I am alarmed to read in MyPaper (22 April 2010) that some of our local undergraduates are taking anti-sleep pills to force themselves to stay awake. Why are they doing this? Well, according to the report, these undergraduates need the time not only to study, but they also need it to attend to businesses that they are running at the same time. The report doesn't say what these businesses are, but the impression given is that these businesses are not part time pursuits meant to defray livings costs and school fees, etc., something which is quite common in tertiary level education. Rather, the impression is that these businesses are serious enough to be careers in the making. The focus appears to be to build a business that will generate a steady income (lots of it too) by the time these young people turn 30. That's when they say they will stop the sleep-reducing drug and lead a more normal life, while enjoying the fruits of the sleep-deprived labour.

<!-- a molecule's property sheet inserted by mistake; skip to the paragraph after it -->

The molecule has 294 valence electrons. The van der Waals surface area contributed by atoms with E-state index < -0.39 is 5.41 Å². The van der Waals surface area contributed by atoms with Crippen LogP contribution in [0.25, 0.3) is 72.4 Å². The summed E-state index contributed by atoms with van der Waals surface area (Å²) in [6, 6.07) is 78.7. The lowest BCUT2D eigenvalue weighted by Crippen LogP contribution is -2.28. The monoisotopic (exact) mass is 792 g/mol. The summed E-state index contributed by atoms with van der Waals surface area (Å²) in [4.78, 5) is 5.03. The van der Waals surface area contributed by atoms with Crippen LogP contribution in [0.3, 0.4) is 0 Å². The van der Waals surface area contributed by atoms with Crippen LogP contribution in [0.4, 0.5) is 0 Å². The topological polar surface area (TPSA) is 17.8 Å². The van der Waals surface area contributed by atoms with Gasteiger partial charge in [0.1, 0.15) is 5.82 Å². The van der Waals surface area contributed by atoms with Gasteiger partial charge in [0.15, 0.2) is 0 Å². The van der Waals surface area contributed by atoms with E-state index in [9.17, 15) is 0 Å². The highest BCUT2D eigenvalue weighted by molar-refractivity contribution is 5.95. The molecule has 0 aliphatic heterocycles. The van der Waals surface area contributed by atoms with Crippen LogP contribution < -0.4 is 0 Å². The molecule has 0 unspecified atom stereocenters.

It isn't wrong to have ambitions early in life, and it isn't wrong to want the good material things in life early either. But when that is the overriding consideration, at the risk of long term damage to one's health, then you really need to reflect on what you are doing. Young people, they always think they can live forever and they throw caution to the wind. They should remember what a wise man once said. Paraphrasing him, "What does it profit a man if he should gain the whole world and loses his own life/health?"
Young man, there is yet time to 'make it', but don't die making it now. The Mathematics just doesn't add up.